“Operating in a highly complex social world requires significant brain power,” Shannon said. “It is critical that elephants have detailed knowledge of familiar families and close associates, as well as being able to identify strangers and be more cautious when interacting with these unfamiliar individuals,” who can act aggressively and pose a threat to the family unit.
Unknown elephants aren’t the only threats these pachyderms need to keep in mind to survive. Shannon co-authored a 2011 study in the journal Proceedings of the Royal Society B: Biological Sciences (opens in a new tab) which showed that younger elephants underreact to recorded sounds of roaring males lionswhile older elephants (who would remember previous lion attacks) adopt defensive positions in response to the roars.
In another study, published in the journal Proceedings of the National Academy of Sciences (opens in a new tab) in 2014, Shannon and colleagues demonstrated that elephants can also identify the voices of humans that pose a threat. They found that elephants are more likely to take precautions when they hear the recorded voices of semi-nomadic Masai people, who regularly kill elephants, than the voices of other Kenyan ethnicities. The elephants were also more likely to defend themselves when they heard the recorded voices of Maasai men, as opposed to recordings of Maasai women and children. “The incredible memories and cognitive abilities of elephants have even enabled them to use human language to determine the threat posed by different groups of people,” he said.
Elephants’ unique brain structures may be what enable them to perform these impressive feats of memory and cognition. A series of studies (opens in a new tab) performed by Bob Jacobs (opens in a new tab), a professor of psychology who specializes in neuroscience at Colorado College, has shown that elephants’ cortical neurons are radically different from other intelligent species. Jacobs believes that the unique properties of these neurons suggest that elephants carefully ponder their memories. “In terms of cognition,” he wrote in The conversation (opens in a new tab)“my colleagues and I believe that the integrative cortical circuits in the elephant support the idea that they are essentially contemplative animals.”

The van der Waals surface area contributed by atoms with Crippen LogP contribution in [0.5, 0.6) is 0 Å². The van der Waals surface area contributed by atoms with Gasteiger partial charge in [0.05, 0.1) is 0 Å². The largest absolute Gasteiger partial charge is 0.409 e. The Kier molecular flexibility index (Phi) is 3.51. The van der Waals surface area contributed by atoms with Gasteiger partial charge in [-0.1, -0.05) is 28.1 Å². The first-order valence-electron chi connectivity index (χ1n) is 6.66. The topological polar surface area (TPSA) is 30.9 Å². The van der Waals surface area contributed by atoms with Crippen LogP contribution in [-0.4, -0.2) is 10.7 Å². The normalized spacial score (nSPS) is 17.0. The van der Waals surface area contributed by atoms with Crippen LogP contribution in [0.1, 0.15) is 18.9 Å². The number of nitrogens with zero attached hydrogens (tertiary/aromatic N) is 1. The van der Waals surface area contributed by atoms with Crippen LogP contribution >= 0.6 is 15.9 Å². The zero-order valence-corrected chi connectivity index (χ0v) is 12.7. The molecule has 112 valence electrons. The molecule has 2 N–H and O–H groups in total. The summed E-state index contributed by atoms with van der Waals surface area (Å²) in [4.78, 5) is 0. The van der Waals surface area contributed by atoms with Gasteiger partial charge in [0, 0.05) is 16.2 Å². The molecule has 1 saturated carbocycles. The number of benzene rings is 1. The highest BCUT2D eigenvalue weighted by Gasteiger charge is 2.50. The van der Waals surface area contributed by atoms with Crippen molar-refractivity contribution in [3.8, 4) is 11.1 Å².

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Elephants have too the largest absolute brain size (opens in a new tab) among land mammals, and the largest temporal lobe relative to body size; The temporal lobe is the part of the brain responsible for processing sounds and encoding memory.
The fact that elephants are so dependent on memory makes conservation all the more necessary. When poachers target the biggest elephants with the biggest tusks, they usually place the oldest elephants in their sights – stores of the herd’s collective memory – and these losses mean younger elephants are left to a herd with which they have no experience. to lead to safety in the dry season.
Likewise, if the survival of elephants depends on elders remembering migration routes, development that alters the landscape and cuts off important paths can have devastating consequences for entire herds. “Their habitat is threatened by human development that blocks important migration routes, leaving them confined to marginal lands that often lack essential resources needed to survive long dry seasons,” O’Connell said. “One obvious implication is the importance of preserving critical migration routes.”